The phenotypes of the panel of deletion strains were also examined to define the role of individual members of the collection in peroxisome biogenesis. Peroxisome formation was observed by confocal fluorescence microscopy over a period of 20 h (Fig. S2). In wild-type cells, peroxisomes became visible as punctate structures by 2 h of incubation in oleate and proliferated extensively over time. To assess peroxisome formation, microscopic images were used to determine peroxisome volume and number, as well as peroxisome-specific fluorescence intensity, as distinct from overall cellular fluorescence intensity determined by FACS analysis (Fig. 4 A). Although the majority of mutants that were unable to produce normal peroxisomes were also identified by FACS analysis, morphological examination of the panel identified additional classes of signaling proteins required for normal peroxisome biogenesis. None of the mutants showed an observable mislocalization of the Pot1p-GFP reporter. Cluster analysis of the peroxisomal features associated with a panel of 225 deletion mutants revealed the presence of four dominant classes of mutant phenotypes (Fig. 4 B): Cluster I, with fewer and enlarged peroxisomes; Cluster II, with increased number but smaller volume of peroxisomes; Cluster III, with no detectable peroxisomes; and Cluster IV, with few small peroxisomes.
Membership in Clusters III and IV corresponds closely to mutants identified by FACS analysis. Cluster III represents those deletion strains that are unable to efficiently form peroxisomes and constitute positive effectors of peroxisome biogenesis. These correspond to strains identified by FACS analysis to have the largest decreases in Pot1p-GFP levels, with the exception of the pex3Δ strain, which cannot make peroxisomes and was included as a control. Cluster IV represents those strains that show peroxisome biogenesis phenotype defects resulting in a few small peroxisomes. These are deletions with FACS scores between 1 and 2 SD below wild-type levels but that over a 20-h time course are still able to form peroxisomal structures. Importantly, membership in this group also includes seven additional genes that were not identified as weak responders at the early time points investigated by FACS. We attribute the detection of these genes to the longer time periods used for microscopical analysis.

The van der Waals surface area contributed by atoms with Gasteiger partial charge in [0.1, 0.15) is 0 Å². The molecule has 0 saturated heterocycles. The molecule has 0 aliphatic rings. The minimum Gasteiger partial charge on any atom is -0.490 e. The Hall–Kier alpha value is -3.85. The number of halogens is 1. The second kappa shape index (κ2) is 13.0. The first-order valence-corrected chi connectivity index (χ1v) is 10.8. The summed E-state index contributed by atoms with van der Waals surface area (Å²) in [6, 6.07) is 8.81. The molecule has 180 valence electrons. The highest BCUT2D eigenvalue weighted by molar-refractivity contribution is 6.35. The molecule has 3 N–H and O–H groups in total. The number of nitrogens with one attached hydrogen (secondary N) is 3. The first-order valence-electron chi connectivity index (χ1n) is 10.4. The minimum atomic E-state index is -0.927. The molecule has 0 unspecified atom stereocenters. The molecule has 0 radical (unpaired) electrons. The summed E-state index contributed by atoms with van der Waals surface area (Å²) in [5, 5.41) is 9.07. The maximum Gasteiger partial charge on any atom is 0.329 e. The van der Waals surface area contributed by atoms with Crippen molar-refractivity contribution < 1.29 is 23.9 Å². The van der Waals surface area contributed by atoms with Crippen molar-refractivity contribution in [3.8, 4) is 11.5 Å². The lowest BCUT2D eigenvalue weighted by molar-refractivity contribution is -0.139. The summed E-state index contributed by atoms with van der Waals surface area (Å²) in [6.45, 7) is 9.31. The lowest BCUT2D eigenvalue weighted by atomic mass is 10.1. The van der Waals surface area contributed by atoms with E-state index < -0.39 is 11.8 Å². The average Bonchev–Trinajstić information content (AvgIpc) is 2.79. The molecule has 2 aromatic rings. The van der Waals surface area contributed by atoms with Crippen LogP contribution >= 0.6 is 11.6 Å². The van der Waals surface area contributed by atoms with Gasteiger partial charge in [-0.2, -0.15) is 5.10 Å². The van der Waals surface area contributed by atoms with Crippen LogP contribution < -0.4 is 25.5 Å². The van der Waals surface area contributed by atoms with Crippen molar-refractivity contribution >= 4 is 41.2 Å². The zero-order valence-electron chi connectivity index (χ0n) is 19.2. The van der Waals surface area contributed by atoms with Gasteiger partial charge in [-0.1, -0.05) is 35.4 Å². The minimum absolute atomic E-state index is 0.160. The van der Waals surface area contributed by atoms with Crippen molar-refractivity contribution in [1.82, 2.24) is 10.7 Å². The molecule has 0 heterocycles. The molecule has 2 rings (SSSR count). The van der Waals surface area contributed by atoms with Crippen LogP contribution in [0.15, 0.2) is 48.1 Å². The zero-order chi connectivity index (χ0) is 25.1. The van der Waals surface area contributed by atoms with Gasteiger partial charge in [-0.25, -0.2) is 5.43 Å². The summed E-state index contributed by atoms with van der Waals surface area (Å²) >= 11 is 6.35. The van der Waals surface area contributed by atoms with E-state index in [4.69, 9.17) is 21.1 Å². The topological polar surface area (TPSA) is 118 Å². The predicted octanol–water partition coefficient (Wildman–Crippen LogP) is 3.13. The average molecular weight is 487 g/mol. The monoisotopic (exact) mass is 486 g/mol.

Clusters I and II reveal genes involved in biogenesis that could not be distinguished by FACS analysis alone. Cluster II represents those deletions that show increases in the numbers of peroxisomes present with modest effects on peroxisomal volume. The value and complementary nature of this analysis is illustrated by examining the Pot1p-GFP expression data for reg1Δ and cax4Δ cells. Although these mutants cluster adjacent to one another with respect to peroxisome morphology, they have distinctly different phenotypes with respect to Pot1p-GFP expression. Cells deleted for REG1 are defective in producing Pot1p-GFP, whereas cax4Δ cells show increased production of Pot1p-GFP in glucose (Fig. 1 A).
Cluster I contains cells with fewer and enlarged peroxisomes. Of the 26 genes represented in Cluster I, 9 (35%) genes were found to also function in regulation of the Pot1p-GFP levels either positively or negatively (ARK1, CLN3, DBF2, HSL1, PHO85, TEL1, TPS2, YCK3, and PHO80). Deletions of ARK1 and PHO85 also regulate the size of the peroxisomes, with both deletions resulting in increases in peroxisomal volume with concomitant decreases in peroxisomal numbers. Peroxisomes in pho85Δ cells appear at early time points of oleate induction and, after extended incubation, result in large peroxisomal structures (20 h of oleate induction; Fig. 5 A). Similar, but less dramatic, results were observed in sip1Δ cells (Fig. S2). These data suggest that Pho85p and Sip1p act as repressors of peroxisome biogenesis and that biogenesis and expression are coordinated by the activity of pathways involving these proteins.
The remaining 17 deletion strains of Cluster 1 also had fewer enlarged peroxisomes but were not detected to aberrantly affect POT1 expression. This includes yak1Δ cells, which appeared to have few lobate peroxisomes after 8 h of oleate incubation. This interesting phenotype was confirmed and expanded upon by ultrastructural analyses (Fig. 5 B). In contrast to the wild-type strain and another Cluster 1 strain, pho85Δ, peroxisomes of yak1Δ cells were observed to cluster and to sometimes share a common membrane (Fig. 5 B).